President Joe Biden has signed a law committing $280 billion to high tech manufacturing and scientific research. This is to combat rising tension that the United States is falling short in technological competition to China. These investments, which include tax breaks for companies that build computer chip manufacturing plants in the U.S., have been pushed for by businesses that would like to reduce their reliance on imports from China. Particularly because of the global chip shortage, a nationwide boost in chip manufacturing would benefit American companies.
Currently U.S. currently produces about 10 percent of the global supply of semiconductors, which is down from the nearly 40 percent of the supply in 1990. In addition to the investments in chips, the bill will also contribute to agencies that specialize in fields like robotics and wireless communications. The bill was a rare example of a bipartisan agreement; seventeen Republications voted for the bill in the Senate, while 24 Republicans supported it in the House.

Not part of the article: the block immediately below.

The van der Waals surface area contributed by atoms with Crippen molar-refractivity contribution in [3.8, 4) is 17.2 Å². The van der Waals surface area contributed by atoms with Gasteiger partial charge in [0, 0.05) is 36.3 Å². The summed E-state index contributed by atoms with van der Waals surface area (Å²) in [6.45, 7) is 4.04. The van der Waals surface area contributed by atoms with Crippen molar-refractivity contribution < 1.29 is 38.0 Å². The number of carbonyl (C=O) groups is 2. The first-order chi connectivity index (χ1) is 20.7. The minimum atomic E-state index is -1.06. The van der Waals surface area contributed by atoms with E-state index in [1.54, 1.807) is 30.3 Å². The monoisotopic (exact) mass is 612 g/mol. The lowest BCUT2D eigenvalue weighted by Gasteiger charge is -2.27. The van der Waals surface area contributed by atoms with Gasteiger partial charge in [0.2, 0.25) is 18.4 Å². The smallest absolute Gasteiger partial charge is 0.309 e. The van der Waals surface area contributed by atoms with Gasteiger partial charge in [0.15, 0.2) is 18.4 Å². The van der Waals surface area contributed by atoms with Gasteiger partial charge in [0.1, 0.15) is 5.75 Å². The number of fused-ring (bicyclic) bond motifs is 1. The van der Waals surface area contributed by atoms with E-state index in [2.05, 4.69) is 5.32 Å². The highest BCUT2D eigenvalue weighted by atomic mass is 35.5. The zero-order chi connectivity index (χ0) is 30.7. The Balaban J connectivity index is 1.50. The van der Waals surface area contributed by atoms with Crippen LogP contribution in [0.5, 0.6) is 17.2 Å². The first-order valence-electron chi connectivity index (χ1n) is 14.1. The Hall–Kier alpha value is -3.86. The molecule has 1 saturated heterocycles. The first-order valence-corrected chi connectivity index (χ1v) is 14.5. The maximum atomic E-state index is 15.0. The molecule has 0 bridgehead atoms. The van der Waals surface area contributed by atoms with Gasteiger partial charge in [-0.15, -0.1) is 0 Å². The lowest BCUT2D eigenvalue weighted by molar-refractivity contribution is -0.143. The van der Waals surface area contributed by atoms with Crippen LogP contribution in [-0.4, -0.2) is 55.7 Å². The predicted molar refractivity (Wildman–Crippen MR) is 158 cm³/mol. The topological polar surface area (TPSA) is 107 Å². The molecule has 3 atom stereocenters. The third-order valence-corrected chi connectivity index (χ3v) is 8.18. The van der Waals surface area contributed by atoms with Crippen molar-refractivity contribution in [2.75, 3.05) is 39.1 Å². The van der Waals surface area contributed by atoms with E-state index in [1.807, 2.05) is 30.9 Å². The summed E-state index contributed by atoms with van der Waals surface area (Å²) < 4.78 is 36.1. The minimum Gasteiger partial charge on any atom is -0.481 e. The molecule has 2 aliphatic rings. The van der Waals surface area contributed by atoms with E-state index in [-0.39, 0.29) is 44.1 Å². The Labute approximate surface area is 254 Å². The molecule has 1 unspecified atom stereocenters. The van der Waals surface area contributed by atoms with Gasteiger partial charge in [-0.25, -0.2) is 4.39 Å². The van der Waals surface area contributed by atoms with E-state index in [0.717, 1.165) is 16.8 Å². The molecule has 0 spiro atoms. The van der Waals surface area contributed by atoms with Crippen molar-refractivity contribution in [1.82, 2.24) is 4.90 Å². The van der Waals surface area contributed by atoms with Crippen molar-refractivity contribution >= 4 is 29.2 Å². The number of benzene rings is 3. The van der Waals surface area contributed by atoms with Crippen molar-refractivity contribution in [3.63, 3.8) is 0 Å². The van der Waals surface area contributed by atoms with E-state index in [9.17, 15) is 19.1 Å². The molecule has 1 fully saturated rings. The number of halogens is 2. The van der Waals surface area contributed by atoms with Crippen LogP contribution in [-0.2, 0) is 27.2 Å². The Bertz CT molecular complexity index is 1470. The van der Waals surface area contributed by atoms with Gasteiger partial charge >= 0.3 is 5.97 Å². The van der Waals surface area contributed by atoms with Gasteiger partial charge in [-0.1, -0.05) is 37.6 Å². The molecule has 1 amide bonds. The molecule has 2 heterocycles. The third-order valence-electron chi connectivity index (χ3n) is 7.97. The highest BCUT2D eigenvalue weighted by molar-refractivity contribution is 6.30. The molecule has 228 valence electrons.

The legislation will also allow for the creation of 20 “regional technology hubs,” which will potentially link together research universities with private industries. It will also provide funding to the Energy Department and the National Science Foundation for basic research into semiconductors and for building up work force development programs.
Meanwhile the European Union said this spring it would commit more than 40 billion Euros to boost production of computer chips, while China has also been boosting its investments in science and technology.